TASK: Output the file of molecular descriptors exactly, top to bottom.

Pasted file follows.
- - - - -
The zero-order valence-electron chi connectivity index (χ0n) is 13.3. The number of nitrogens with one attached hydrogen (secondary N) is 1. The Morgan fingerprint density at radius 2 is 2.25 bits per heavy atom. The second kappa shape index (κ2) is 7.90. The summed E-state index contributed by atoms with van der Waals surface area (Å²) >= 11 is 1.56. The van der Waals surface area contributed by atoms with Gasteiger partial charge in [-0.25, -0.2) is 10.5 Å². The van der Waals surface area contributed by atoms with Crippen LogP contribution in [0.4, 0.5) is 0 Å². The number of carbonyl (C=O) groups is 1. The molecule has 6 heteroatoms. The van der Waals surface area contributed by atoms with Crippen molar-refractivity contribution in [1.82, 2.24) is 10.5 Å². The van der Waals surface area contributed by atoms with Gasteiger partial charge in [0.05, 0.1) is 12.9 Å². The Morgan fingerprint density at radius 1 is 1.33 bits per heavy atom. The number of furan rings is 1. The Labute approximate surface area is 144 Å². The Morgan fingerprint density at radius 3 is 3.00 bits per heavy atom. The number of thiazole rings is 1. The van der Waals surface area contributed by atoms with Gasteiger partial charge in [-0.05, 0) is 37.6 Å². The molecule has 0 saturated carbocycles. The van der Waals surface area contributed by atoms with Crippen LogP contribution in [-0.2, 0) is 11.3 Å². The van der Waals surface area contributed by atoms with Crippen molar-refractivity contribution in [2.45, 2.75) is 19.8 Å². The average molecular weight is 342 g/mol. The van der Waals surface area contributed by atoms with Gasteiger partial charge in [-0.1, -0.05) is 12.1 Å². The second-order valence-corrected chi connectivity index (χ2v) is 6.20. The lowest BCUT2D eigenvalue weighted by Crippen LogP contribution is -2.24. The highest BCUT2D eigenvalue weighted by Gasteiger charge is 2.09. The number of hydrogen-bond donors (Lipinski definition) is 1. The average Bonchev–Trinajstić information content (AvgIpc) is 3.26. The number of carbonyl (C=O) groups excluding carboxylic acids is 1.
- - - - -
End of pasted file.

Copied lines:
The zero-order valence-electron chi connectivity index (χ0n) is 13.3. The number of nitrogens with one attached hydrogen (secondary N) is 1. The Morgan fingerprint density at radius 2 is 2.25 bits per heavy atom. The second kappa shape index (κ2) is 7.90. The summed E-state index contributed by atoms with van der Waals surface area (Å²) >= 11 is 1.56. The van der Waals surface area contributed by atoms with Gasteiger partial charge in [-0.25, -0.2) is 10.5 Å². The van der Waals surface area contributed by atoms with Crippen LogP contribution in [0.4, 0.5) is 0 Å². The number of carbonyl (C=O) groups is 1. The molecule has 6 heteroatoms. The van der Waals surface area contributed by atoms with Crippen molar-refractivity contribution in [1.82, 2.24) is 10.5 Å². The van der Waals surface area contributed by atoms with Gasteiger partial charge in [0.05, 0.1) is 12.9 Å². The Morgan fingerprint density at radius 1 is 1.33 bits per heavy atom. The number of furan rings is 1. The Labute approximate surface area is 144 Å². The Morgan fingerprint density at radius 3 is 3.00 bits per heavy atom. The number of thiazole rings is 1. The van der Waals surface area contributed by atoms with Gasteiger partial charge in [-0.05, 0) is 37.6 Å². The molecule has 0 saturated carbocycles. The van der Waals surface area contributed by atoms with Crippen LogP contribution in [-0.2, 0) is 11.3 Å². The van der Waals surface area contributed by atoms with Crippen molar-refractivity contribution in [2.45, 2.75) is 19.8 Å². The average molecular weight is 342 g/mol. The van der Waals surface area contributed by atoms with Gasteiger partial charge in [-0.1, -0.05) is 12.1 Å². The second-order valence-corrected chi connectivity index (χ2v) is 6.20. The lowest BCUT2D eigenvalue weighted by Crippen LogP contribution is -2.24. The highest BCUT2D eigenvalue weighted by Gasteiger charge is 2.09. The number of hydrogen-bond donors (Lipinski definition) is 1. The average Bonchev–Trinajstić information content (AvgIpc) is 3.26. The number of carbonyl (C=O) groups excluding carboxylic acids is 1.